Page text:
If the Easter Bunny has already lost its spring and choccy treats are no longer engaging your Easter interest, you may wish that you had been born at a time when Easter Lifting or Heaving was a popular pastime.
In those heady days before health and safety legislation, on the Monday after Easter, men would lift women up (sometimes on a specially decorated chair) and demand a ‘ransom’. On the following Tuesday the women would do the lifting and the men would pay to be placed down on terra firma. The ‘ransom’ was then handed over to the parish church. The custom was supposed to refer to the Resurrection of Christ, but many argue that it could have been pre-Christian in origin.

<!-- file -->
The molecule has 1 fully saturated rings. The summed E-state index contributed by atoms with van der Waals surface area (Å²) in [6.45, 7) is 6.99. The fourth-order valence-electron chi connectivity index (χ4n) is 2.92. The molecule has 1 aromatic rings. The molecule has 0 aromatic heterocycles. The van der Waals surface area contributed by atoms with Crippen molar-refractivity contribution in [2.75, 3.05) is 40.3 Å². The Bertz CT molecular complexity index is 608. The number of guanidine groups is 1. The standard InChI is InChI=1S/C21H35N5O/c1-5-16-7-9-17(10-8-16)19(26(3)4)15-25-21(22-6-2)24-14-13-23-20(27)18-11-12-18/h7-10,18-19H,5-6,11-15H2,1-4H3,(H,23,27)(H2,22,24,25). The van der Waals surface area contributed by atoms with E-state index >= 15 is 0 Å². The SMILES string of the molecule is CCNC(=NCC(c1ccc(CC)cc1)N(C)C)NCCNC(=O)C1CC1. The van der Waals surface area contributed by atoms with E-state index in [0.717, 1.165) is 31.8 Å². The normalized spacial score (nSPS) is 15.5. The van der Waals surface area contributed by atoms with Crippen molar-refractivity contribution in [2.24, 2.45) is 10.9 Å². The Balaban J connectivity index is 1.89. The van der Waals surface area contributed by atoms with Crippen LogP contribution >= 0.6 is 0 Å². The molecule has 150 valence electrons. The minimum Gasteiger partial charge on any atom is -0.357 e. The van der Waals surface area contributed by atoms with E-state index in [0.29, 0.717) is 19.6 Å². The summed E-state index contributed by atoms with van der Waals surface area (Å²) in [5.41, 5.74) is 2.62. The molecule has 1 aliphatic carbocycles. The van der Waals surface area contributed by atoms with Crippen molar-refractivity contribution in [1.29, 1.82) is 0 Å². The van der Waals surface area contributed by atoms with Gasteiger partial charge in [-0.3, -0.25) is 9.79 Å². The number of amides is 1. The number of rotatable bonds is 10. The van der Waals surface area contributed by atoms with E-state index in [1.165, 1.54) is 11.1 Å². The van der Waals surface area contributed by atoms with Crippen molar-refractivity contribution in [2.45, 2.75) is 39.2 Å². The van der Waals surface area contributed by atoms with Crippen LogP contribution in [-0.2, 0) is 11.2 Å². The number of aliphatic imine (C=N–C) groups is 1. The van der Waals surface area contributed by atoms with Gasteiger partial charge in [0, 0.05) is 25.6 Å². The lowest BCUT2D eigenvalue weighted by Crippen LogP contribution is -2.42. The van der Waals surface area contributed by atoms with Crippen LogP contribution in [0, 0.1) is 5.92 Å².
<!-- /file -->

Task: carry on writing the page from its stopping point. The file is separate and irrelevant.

Pace-Egging in Northern parts of England
Meanwhile, in the Northern Counties of England the locals are still enjoying a spot of Pace-Egging. Originally this involved young men performing a play in return for eggs and gifts. Recently, the play has been dropped and the custom now involves children asking for gifts from their neighbours; a bit like Halloween trick or treating.